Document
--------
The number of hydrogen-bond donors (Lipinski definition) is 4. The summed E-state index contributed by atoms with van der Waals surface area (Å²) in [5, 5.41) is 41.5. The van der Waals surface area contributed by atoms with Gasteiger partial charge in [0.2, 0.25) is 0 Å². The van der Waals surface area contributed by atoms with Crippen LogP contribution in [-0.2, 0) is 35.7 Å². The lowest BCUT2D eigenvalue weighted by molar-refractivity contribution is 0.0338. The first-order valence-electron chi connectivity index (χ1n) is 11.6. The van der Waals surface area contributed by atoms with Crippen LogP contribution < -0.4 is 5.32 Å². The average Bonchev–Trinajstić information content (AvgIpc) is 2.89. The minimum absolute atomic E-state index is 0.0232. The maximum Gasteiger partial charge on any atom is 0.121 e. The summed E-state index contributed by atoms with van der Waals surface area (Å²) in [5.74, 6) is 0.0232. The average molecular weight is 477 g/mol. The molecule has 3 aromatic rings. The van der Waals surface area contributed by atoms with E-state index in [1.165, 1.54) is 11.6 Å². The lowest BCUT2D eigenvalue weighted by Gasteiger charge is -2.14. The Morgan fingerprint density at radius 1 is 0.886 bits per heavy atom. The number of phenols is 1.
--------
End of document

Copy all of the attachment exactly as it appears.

The number of hydrogen-bond donors (Lipinski definition) is 4. The summed E-state index contributed by atoms with van der Waals surface area (Å²) in [5, 5.41) is 41.5. The van der Waals surface area contributed by atoms with Gasteiger partial charge in [0.2, 0.25) is 0 Å². The van der Waals surface area contributed by atoms with Crippen LogP contribution in [-0.2, 0) is 35.7 Å². The lowest BCUT2D eigenvalue weighted by molar-refractivity contribution is 0.0338. The first-order valence-electron chi connectivity index (χ1n) is 11.6. The van der Waals surface area contributed by atoms with Crippen LogP contribution < -0.4 is 5.32 Å². The average Bonchev–Trinajstić information content (AvgIpc) is 2.89. The minimum absolute atomic E-state index is 0.0232. The maximum Gasteiger partial charge on any atom is 0.121 e. The summed E-state index contributed by atoms with van der Waals surface area (Å²) in [5.74, 6) is 0.0232. The average molecular weight is 477 g/mol. The molecule has 3 aromatic rings. The van der Waals surface area contributed by atoms with E-state index in [1.165, 1.54) is 11.6 Å². The lowest BCUT2D eigenvalue weighted by Gasteiger charge is -2.14. The Morgan fingerprint density at radius 1 is 0.886 bits per heavy atom. The number of phenols is 1.